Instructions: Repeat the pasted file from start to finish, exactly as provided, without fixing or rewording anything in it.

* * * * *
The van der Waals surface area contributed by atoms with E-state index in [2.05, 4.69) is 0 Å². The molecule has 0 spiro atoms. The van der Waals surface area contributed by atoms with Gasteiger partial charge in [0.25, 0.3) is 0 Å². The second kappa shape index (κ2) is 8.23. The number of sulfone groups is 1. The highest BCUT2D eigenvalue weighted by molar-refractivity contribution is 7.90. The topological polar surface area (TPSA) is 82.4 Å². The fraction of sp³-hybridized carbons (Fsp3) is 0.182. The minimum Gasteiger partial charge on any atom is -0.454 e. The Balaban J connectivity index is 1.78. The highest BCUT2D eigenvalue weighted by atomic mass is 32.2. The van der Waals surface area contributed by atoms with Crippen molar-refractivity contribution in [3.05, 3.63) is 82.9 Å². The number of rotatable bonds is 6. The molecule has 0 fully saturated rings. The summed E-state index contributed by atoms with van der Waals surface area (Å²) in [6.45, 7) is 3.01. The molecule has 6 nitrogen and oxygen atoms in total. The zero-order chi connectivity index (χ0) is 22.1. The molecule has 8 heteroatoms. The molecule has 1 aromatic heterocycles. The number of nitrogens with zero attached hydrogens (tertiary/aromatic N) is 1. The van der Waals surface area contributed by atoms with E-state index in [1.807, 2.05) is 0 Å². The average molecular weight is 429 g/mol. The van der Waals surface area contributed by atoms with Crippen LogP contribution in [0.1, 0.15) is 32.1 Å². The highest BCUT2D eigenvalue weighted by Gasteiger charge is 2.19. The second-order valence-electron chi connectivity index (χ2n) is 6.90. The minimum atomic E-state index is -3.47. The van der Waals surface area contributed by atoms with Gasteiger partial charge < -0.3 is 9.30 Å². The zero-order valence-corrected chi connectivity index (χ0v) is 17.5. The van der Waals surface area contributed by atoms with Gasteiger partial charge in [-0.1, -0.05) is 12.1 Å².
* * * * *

The van der Waals surface area contributed by atoms with E-state index in [2.05, 4.69) is 0 Å². The molecule has 0 spiro atoms. The van der Waals surface area contributed by atoms with Gasteiger partial charge in [0.25, 0.3) is 0 Å². The second kappa shape index (κ2) is 8.23. The number of sulfone groups is 1. The highest BCUT2D eigenvalue weighted by molar-refractivity contribution is 7.90. The topological polar surface area (TPSA) is 82.4 Å². The fraction of sp³-hybridized carbons (Fsp3) is 0.182. The minimum Gasteiger partial charge on any atom is -0.454 e. The Balaban J connectivity index is 1.78. The highest BCUT2D eigenvalue weighted by atomic mass is 32.2. The van der Waals surface area contributed by atoms with Crippen molar-refractivity contribution in [3.05, 3.63) is 82.9 Å². The number of rotatable bonds is 6. The molecule has 0 fully saturated rings. The summed E-state index contributed by atoms with van der Waals surface area (Å²) in [6.45, 7) is 3.01. The molecule has 6 nitrogen and oxygen atoms in total. The zero-order chi connectivity index (χ0) is 22.1. The molecule has 8 heteroatoms. The molecule has 1 aromatic heterocycles. The number of nitrogens with zero attached hydrogens (tertiary/aromatic N) is 1. The van der Waals surface area contributed by atoms with E-state index in [1.807, 2.05) is 0 Å². The average molecular weight is 429 g/mol. The van der Waals surface area contributed by atoms with Crippen LogP contribution in [0.1, 0.15) is 32.1 Å². The highest BCUT2D eigenvalue weighted by Gasteiger charge is 2.19. The second-order valence-electron chi connectivity index (χ2n) is 6.90. The minimum atomic E-state index is -3.47. The van der Waals surface area contributed by atoms with Gasteiger partial charge < -0.3 is 9.30 Å². The zero-order valence-corrected chi connectivity index (χ0v) is 17.5. The van der Waals surface area contributed by atoms with Gasteiger partial charge in [-0.1, -0.05) is 12.1 Å².